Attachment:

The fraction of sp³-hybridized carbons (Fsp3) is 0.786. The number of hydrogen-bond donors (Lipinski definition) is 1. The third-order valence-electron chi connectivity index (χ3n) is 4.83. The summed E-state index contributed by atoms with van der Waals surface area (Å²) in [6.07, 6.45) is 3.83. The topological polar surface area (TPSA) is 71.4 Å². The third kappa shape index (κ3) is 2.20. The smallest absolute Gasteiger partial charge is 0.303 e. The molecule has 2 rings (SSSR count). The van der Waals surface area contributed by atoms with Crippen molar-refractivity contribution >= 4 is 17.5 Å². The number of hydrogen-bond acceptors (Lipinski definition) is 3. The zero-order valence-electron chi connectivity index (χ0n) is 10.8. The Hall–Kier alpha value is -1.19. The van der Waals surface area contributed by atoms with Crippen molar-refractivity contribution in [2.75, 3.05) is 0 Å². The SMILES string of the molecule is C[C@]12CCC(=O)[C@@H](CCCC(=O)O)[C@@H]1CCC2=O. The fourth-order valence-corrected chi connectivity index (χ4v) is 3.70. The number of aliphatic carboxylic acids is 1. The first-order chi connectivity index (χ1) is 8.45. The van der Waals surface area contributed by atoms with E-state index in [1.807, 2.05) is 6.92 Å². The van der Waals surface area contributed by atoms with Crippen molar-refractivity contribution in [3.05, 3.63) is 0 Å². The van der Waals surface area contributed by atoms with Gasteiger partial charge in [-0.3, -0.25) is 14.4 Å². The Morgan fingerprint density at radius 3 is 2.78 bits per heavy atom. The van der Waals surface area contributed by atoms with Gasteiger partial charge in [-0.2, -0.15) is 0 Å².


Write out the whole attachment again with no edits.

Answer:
The fraction of sp³-hybridized carbons (Fsp3) is 0.786. The number of hydrogen-bond donors (Lipinski definition) is 1. The third-order valence-electron chi connectivity index (χ3n) is 4.83. The summed E-state index contributed by atoms with van der Waals surface area (Å²) in [6.07, 6.45) is 3.83. The topological polar surface area (TPSA) is 71.4 Å². The third kappa shape index (κ3) is 2.20. The smallest absolute Gasteiger partial charge is 0.303 e. The molecule has 2 rings (SSSR count). The van der Waals surface area contributed by atoms with Crippen molar-refractivity contribution >= 4 is 17.5 Å². The number of hydrogen-bond acceptors (Lipinski definition) is 3. The zero-order valence-electron chi connectivity index (χ0n) is 10.8. The Hall–Kier alpha value is -1.19. The van der Waals surface area contributed by atoms with Crippen molar-refractivity contribution in [2.75, 3.05) is 0 Å². The SMILES string of the molecule is C[C@]12CCC(=O)[C@@H](CCCC(=O)O)[C@@H]1CCC2=O. The fourth-order valence-corrected chi connectivity index (χ4v) is 3.70. The number of aliphatic carboxylic acids is 1. The first-order chi connectivity index (χ1) is 8.45. The van der Waals surface area contributed by atoms with E-state index in [1.807, 2.05) is 6.92 Å². The van der Waals surface area contributed by atoms with Crippen molar-refractivity contribution in [3.05, 3.63) is 0 Å². The van der Waals surface area contributed by atoms with Gasteiger partial charge in [-0.3, -0.25) is 14.4 Å². The Morgan fingerprint density at radius 3 is 2.78 bits per heavy atom. The van der Waals surface area contributed by atoms with Gasteiger partial charge in [-0.2, -0.15) is 0 Å².